|Does Sigstore Really Secure The Supply Chain?|
|Written by Nikos Vaggalis|
|Wednesday, 24 March 2021|
Linux Foundation's answer to supply chain attacks is to offer a free code signing service for open source developers, called Sigstore. While on the right track it does not mitigate all supply chain hazards.The truth is that it's not possible to completely do so.
To build useful software we don't reinvent the wheel but we base on work already done coming bundled in the form of libraries.
to get infected.
How easy that is, is marvelously described in I’m harvesting credit card numbers and passwords from your site. Here’s how.
The author of that piece describes the process:
Lucky for me, we live in an age where people install npm packages like they’re popping pain killers.
So, npm was to be my distribution method. I would need to come up with some borderline-useful package that people would install without thinking — my Trojan horse.
People love pretty colours — it’s what separates us from dogs — so I wrote a package that lets you log to the console in any colour.
I was excited at this point — I had a compelling package — but I didn’t want to wait around while people slowly discovered it and spread the word. So I set about making PRs to existing packages that added my colorful package to their dependencies.
I’ve now made several hundred PRs (various user accounts, no, none of them as “David Gilbertson”) to various frontend packages and their dependencies. “Hey, I’ve fixed issue x and also added some logging"
To cut the story short, the end result is that statistically a few maintainers would take the bait and incorporate the malicious code into their dependency.Then it's a matter of time for the code to start capturing credit card accounts and sending them to a remote server.
How could this be mitigated? With signing every component down the chain which would prove its authenticity.That's what sigstore aims to do, to empower software developers to securely sign software artifacts such as release files, container images and binaries, which signatures would then be stored in a tamper-proof public log - for free.
This would alleviate the issue of a github account being highjacked (see the Gentoo account highjack case
What Sigstore's covers is the former case:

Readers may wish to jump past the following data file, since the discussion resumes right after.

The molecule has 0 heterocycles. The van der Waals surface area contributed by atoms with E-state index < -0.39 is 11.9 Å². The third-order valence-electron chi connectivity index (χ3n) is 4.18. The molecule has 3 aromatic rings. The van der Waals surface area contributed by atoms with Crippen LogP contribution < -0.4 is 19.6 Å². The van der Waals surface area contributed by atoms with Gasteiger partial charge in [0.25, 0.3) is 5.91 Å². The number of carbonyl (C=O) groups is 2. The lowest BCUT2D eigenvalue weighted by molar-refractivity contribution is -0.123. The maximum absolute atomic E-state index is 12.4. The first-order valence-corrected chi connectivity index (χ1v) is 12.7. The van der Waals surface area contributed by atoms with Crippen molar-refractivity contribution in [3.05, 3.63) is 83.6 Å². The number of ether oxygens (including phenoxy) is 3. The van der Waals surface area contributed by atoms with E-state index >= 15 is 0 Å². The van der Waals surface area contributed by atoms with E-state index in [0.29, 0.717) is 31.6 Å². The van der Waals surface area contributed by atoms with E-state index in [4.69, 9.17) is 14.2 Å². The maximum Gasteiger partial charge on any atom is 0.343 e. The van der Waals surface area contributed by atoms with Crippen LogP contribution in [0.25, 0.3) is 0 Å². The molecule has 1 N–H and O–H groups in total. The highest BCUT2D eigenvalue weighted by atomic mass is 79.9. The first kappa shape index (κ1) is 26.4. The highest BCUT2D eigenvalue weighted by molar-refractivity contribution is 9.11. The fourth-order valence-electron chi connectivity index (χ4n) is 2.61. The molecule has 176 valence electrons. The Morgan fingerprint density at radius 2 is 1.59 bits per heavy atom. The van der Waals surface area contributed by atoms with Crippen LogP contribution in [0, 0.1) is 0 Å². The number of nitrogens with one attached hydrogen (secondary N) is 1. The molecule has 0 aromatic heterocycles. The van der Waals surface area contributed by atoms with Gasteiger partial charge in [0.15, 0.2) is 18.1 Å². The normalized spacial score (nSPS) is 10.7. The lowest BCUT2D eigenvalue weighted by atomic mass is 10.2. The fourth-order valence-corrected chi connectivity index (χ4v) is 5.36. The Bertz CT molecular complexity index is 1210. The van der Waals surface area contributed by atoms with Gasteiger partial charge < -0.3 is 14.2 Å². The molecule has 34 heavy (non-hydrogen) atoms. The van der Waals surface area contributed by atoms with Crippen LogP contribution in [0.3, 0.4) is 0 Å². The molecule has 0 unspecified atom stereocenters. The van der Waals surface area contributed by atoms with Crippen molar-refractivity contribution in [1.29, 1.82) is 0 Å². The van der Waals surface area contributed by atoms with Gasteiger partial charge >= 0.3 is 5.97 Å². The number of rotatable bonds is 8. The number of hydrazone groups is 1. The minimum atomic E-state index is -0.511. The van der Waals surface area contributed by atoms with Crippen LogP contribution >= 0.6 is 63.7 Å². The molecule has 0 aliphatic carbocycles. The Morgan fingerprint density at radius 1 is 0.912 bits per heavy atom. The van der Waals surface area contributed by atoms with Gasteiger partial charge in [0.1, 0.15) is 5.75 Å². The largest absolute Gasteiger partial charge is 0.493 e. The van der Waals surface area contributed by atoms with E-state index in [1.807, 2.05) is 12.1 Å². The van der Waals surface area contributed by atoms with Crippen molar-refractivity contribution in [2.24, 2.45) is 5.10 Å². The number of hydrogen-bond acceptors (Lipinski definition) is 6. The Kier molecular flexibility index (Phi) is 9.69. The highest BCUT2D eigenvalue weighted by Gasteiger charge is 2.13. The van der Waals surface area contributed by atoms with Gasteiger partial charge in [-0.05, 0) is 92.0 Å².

Understanding and confirming the origin and authenticity of software relies on an often disparate set of approaches and data formats. The solutions that do exist, often rely on digests that are stored on insecure systems that are susceptible to tampering and can lead to various attacks such as swapping out of digests or users falling prey to targeted attacks.
Users generate ephemeral short-lived cryptography keys with the sigstore client tooling and use the keys to sign software.
A sigstore PKI service will provide an X.509 signing certificate generated upon a successful OpenID connect grant. All certificates are then recorded into a certificate transparency log and software signing materials are sent to a signature transparency log.
So you don't have to manage the keys yourself, which would also deal with the issue of those keys many times ending up being written inside the source of the repo itself, in effect canceling out the signing process.
In essence tagging,tracking history and preventing tampering is a spot on case for utilizing the blockchain.But this idea was rejected on the basis of that:
The project's state as it stands is that the transparency log is in place but the client signing tooling is under prototype development and is not available for general use.
So Sigstore is a decent attempt to secure the supply chain, mitigating most of the dangers, but not all. The later npm case still relies on the maintainer manually and meticulously scanning the code of the PR, a process that could very well fail to identify its malicious intent.
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|Last Updated ( Wednesday, 24 March 2021 )|